The “Killer Bs” could inflict some major welts on the cotton program during the 2012 farm bill debate, according to National Cotton Council president and CEO Mark Lange.

Lange’s soubriquet for the impact of budget, baseline and Brazil could first buzz into Washington on the wings of November elections.


“There is a good chance that Republicans may take the House in fall elections and if they do, there will be a number of ‘budget hawks’ coming to Congress. If that happens, we may be writing a 2012 farm bill with tremendous pressure on ag spending,” said Lange, speaking at the Southern Cotton Ginners Summer Meeting in Memphis.

Lange said there’s also a possibility of a budget reconciliation package in the spring of 2011 “that could catch agriculture right in the midst of the debate.”

But agriculture may also feel a sting if Democrats retain the House, Lange noted. House Agriculture Chairman Collin Peterson “does not like marketing loans.”


Lange noted that given current high prices for corn and soybeans, “the only price support money built into the Congressional Budget Office’s current baseline — beyond direct payments — is for cotton. When Peterson starts his discussion about a revenue package, where’s he going to find the money? The only place to take money is from direct payments or cotton’s price support system.”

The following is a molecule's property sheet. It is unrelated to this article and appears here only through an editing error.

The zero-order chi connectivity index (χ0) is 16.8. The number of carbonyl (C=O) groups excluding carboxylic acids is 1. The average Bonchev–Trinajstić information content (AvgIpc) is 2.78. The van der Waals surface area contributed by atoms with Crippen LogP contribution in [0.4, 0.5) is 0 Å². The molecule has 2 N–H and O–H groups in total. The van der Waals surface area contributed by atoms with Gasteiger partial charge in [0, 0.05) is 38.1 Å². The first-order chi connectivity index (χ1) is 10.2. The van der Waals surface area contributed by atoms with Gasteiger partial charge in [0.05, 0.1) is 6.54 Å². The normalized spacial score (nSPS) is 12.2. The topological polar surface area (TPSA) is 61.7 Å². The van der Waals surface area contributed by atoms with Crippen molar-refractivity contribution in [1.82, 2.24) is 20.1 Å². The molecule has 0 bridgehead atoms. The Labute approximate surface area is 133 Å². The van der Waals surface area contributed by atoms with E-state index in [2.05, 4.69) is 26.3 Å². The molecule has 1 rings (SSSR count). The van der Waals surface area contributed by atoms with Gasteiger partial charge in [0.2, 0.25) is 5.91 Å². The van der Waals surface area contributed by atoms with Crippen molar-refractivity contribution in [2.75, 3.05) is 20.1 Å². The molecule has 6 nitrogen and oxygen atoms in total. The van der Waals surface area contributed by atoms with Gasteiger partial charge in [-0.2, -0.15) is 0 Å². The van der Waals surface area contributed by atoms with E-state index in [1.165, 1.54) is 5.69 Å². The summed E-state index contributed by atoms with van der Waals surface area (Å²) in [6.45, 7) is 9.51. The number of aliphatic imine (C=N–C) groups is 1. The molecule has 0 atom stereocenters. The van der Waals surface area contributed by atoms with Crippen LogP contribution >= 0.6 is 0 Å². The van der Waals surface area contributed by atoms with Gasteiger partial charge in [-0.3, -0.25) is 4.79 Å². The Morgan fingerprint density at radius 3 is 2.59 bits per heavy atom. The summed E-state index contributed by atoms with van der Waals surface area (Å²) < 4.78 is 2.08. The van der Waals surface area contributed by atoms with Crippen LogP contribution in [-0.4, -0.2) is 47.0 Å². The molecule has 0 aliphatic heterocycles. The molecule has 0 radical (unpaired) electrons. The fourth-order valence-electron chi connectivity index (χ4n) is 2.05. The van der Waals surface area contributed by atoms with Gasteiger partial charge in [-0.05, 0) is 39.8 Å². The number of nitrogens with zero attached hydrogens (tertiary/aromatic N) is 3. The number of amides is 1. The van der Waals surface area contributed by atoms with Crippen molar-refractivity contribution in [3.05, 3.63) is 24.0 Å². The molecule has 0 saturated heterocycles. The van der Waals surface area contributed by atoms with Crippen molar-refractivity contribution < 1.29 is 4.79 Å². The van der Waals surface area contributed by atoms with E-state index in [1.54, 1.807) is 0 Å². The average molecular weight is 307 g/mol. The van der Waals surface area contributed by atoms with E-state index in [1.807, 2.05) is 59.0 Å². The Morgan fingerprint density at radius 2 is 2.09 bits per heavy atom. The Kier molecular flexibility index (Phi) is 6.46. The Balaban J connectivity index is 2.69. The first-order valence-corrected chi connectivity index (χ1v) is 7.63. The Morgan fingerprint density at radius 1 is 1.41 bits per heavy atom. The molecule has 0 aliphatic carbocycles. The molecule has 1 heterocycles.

Lange said that Peterson’s preference is to use crop insurance to deliver program benefits. “That presents a real problem for us because a lot of us in the cotton industry are not real comfortable with crop insurance. We have our work cut out for us to demonstrate to the Congress why it should not be the vehicle for cotton.”


Brazil could also challenge the marketing loan, Lange says. “I think we’re going to be writing the farm bill with the Brazil case hanging over our shoulder.”

Brazil has suspended retaliation on U.S. goods and services going into the country, but Lange noted that it still has the right to do so. Brazil has said under a framework agreement with the United States that it could reconsider its decision “after the 2012 U.S. farm bill is signed. If Brazil doesn’t believe there has been sufficient reform of the cotton marketing loan and the counter-cyclical payment, they can retaliate.